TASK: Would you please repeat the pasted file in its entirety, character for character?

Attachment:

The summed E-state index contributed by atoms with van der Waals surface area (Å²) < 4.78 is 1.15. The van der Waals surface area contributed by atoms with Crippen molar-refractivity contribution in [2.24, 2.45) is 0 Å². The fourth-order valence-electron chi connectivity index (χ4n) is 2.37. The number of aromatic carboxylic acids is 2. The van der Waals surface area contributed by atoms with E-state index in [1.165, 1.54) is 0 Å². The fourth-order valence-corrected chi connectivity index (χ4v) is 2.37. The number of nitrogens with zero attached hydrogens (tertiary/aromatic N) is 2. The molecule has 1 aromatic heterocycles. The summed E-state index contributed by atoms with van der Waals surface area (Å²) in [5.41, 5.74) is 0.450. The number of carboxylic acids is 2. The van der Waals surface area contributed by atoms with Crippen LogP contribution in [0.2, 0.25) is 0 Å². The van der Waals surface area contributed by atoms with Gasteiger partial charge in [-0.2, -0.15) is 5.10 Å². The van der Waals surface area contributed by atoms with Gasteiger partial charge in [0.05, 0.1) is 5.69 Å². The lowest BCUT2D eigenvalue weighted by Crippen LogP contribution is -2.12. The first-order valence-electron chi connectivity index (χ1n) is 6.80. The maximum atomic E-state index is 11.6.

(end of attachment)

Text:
The summed E-state index contributed by atoms with van der Waals surface area (Å²) < 4.78 is 1.15. The van der Waals surface area contributed by atoms with Crippen molar-refractivity contribution in [2.24, 2.45) is 0 Å². The fourth-order valence-electron chi connectivity index (χ4n) is 2.37. The number of aromatic carboxylic acids is 2. The van der Waals surface area contributed by atoms with E-state index in [1.165, 1.54) is 0 Å². The fourth-order valence-corrected chi connectivity index (χ4v) is 2.37. The number of nitrogens with zero attached hydrogens (tertiary/aromatic N) is 2. The molecule has 1 aromatic heterocycles. The summed E-state index contributed by atoms with van der Waals surface area (Å²) in [5.41, 5.74) is 0.450. The number of carboxylic acids is 2. The van der Waals surface area contributed by atoms with Crippen LogP contribution in [0.2, 0.25) is 0 Å². The van der Waals surface area contributed by atoms with Gasteiger partial charge in [-0.2, -0.15) is 5.10 Å². The van der Waals surface area contributed by atoms with Gasteiger partial charge in [0.05, 0.1) is 5.69 Å². The lowest BCUT2D eigenvalue weighted by Crippen LogP contribution is -2.12. The first-order valence-electron chi connectivity index (χ1n) is 6.80. The maximum atomic E-state index is 11.6.